It was about this time of year back in 1978 when I approached my mother to tell her that I wanted to jump out of an airplane. Without batting an eye she responded, “Were you planning on wearing a parachute?”
Back in my teenage years, I had a couple of items on my life list. One was to sail on a tall ship, and the other was to try parachuting. I confess I haven’t made much progress on the tall ship goal. I learned quite early in life that I can get sea sick in the Holiday Inn hot-tub. So the notion of circumnavigating the globe in a square-rigger seemed unlikely despite a love for nautical novels. But I was still attracted to the idea of trying my hand – and the rest of my body – at skydiving. To me, getting myself out that open plane door was a significant mental hurdle to surmount. After all, skiing is an exciting sport, but it’s also logical. There is a hill and you slide down it on two wooden slats. It makes sense. On the other hand, when you get into a small plane, you’re really not supposed to get out of it again until it safely lands. So leaping out midflight, 2,800 feet about the very hard ground seems like lunacy.
Even though I was 18 years old at the time, I was fully prepared for my mother to veto the idea, you know, because of the whole lunacy thing. But she didn’t. She may well have thought the idea would never leave the limited confines of my brainpan. I did occasionally have a reputation for being all wind-up and no pitch. So, she probably thought the plan would simply fade away like so many of my other harebrained schemes. But it didn’t. I really wanted to try it, to test myself, and to see if I could live down getting seasick in that Holiday Inn hot-tub.
I signed up for the one-day course at the Toronto Parachute School based in Arthur, just north of the city. I spent nearly the entire day training for what to do in the remote chance that something went wrong – or in parachuting parlance, a minor or major malfunction. Several experienced skydivers were jumping that day while my fellow trainees and I practised our exit from the plan and our arch. We took a break for lunch and watched as six skydivers jumped from about 10,000 feet for a very long freefall before pulling their ripcords. We watched five parachutes blossom, but the sixth just flapped behind the last jumper like a big red streamer. We could hear our instructor repeating to himself in increasingly agitated tones: “Come on Bob, hit the reserve, PULL THE RESERVE!” Finally, when it looked as if Bob was just about out of airspace, his reserve chute deployed and he landed gently in the nearby field.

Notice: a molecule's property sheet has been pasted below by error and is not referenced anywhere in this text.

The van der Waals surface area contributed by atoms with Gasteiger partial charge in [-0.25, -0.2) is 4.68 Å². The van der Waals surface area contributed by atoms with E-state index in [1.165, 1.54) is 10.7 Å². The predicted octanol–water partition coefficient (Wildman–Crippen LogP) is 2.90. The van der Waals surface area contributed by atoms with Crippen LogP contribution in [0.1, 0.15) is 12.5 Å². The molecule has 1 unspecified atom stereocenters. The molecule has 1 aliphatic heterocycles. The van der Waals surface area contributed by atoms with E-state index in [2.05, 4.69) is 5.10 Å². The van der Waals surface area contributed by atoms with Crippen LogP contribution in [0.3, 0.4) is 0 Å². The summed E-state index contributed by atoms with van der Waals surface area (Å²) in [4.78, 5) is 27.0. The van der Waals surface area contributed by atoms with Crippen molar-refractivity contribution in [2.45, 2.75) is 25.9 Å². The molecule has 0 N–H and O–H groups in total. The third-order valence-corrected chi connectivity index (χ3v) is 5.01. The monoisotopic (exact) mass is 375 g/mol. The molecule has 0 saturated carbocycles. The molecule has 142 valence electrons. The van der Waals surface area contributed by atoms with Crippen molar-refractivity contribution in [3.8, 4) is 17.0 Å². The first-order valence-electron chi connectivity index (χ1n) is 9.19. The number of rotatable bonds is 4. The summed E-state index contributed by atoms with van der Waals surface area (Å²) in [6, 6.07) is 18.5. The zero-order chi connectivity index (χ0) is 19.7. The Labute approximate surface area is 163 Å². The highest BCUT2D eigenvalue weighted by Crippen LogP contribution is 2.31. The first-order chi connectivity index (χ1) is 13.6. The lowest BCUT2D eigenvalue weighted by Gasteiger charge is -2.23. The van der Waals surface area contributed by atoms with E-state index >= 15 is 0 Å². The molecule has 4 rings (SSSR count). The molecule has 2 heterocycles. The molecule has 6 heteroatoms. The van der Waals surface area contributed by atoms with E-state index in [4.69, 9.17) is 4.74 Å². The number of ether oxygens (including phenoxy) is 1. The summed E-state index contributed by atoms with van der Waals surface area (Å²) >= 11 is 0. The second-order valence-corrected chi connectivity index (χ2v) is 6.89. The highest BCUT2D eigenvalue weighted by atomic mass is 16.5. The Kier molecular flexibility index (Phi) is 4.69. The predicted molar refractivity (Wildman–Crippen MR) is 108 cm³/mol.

Over the loudspeaker, the head of the school piped up: “Well folks, congratulations to Bob, who has just successfully landed his first minor malfunction. Well done and drinks are on him.” Everybody cheered. Half my class left immediately without even seeking a refund. But I stayed.
Later that evening, when the sun had already dipped below the horizon, I took off in what I seem to remember was a Cessna 206. When we reached our jump altitude of 2,800, the sun was well above the horizon and shining brightly. I was first up. I slid to the open door and swung my legs out into the whipping slipstream as I’d been taught. At the appointed moment, the jumpmaster tapped my shoulder and I pushed out into my arch and started my count. My static line triggered the parachute about two seconds after I left the plane and I felt that happy tug and watched as my old-school canopy chute opened above me.
I remember just how silent it was when I was on my own floating down, the plane by then a small speck in the distance. I landed safely. Over the course of the next several months, I jumped six more times, but by that stage, the thrill had worn off. Years later, my mother admitted her unbridled hysteria at the thought of my exiting the door of a plane.